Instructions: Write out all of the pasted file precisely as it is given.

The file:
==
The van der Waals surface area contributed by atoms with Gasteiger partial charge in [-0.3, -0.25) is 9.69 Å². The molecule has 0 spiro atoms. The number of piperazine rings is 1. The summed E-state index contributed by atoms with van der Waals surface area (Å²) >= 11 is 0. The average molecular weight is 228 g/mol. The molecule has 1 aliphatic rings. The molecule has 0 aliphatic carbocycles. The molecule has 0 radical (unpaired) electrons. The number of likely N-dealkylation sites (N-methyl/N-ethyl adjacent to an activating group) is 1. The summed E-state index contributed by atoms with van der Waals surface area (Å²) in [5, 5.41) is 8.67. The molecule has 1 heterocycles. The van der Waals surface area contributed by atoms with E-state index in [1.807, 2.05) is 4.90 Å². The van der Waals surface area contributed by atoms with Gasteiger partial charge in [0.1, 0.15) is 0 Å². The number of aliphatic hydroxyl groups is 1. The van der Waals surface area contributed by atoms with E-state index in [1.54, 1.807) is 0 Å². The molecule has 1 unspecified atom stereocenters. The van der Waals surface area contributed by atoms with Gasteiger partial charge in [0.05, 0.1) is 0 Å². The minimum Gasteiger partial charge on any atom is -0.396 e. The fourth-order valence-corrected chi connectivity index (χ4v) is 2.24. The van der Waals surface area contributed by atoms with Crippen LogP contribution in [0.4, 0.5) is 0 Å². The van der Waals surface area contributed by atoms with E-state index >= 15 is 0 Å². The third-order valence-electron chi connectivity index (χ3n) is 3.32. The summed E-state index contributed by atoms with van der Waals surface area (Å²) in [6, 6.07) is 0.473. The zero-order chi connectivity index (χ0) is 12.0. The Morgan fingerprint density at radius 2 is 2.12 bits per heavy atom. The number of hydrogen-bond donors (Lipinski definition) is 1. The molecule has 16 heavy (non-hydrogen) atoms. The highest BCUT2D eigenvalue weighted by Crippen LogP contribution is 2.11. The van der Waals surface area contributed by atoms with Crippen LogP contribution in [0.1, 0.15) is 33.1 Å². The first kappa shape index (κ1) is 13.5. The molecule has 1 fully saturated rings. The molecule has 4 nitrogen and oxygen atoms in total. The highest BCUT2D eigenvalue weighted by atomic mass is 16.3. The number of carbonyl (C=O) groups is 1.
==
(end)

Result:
The van der Waals surface area contributed by atoms with Gasteiger partial charge in [-0.3, -0.25) is 9.69 Å². The molecule has 0 spiro atoms. The number of piperazine rings is 1. The summed E-state index contributed by atoms with van der Waals surface area (Å²) >= 11 is 0. The average molecular weight is 228 g/mol. The molecule has 1 aliphatic rings. The molecule has 0 aliphatic carbocycles. The molecule has 0 radical (unpaired) electrons. The number of likely N-dealkylation sites (N-methyl/N-ethyl adjacent to an activating group) is 1. The summed E-state index contributed by atoms with van der Waals surface area (Å²) in [5, 5.41) is 8.67. The molecule has 1 heterocycles. The van der Waals surface area contributed by atoms with E-state index in [1.807, 2.05) is 4.90 Å². The van der Waals surface area contributed by atoms with Gasteiger partial charge in [0.1, 0.15) is 0 Å². The number of aliphatic hydroxyl groups is 1. The van der Waals surface area contributed by atoms with E-state index in [1.54, 1.807) is 0 Å². The molecule has 1 unspecified atom stereocenters. The van der Waals surface area contributed by atoms with Gasteiger partial charge in [0.05, 0.1) is 0 Å². The minimum Gasteiger partial charge on any atom is -0.396 e. The fourth-order valence-corrected chi connectivity index (χ4v) is 2.24. The van der Waals surface area contributed by atoms with Crippen LogP contribution in [0.4, 0.5) is 0 Å². The van der Waals surface area contributed by atoms with E-state index >= 15 is 0 Å². The third-order valence-electron chi connectivity index (χ3n) is 3.32. The summed E-state index contributed by atoms with van der Waals surface area (Å²) in [6, 6.07) is 0.473. The zero-order chi connectivity index (χ0) is 12.0. The Morgan fingerprint density at radius 2 is 2.12 bits per heavy atom. The number of hydrogen-bond donors (Lipinski definition) is 1. The molecule has 16 heavy (non-hydrogen) atoms. The highest BCUT2D eigenvalue weighted by Crippen LogP contribution is 2.11. The van der Waals surface area contributed by atoms with Crippen LogP contribution in [0.1, 0.15) is 33.1 Å². The first kappa shape index (κ1) is 13.5. The molecule has 1 fully saturated rings. The molecule has 4 nitrogen and oxygen atoms in total. The highest BCUT2D eigenvalue weighted by atomic mass is 16.3. The number of carbonyl (C=O) groups is 1.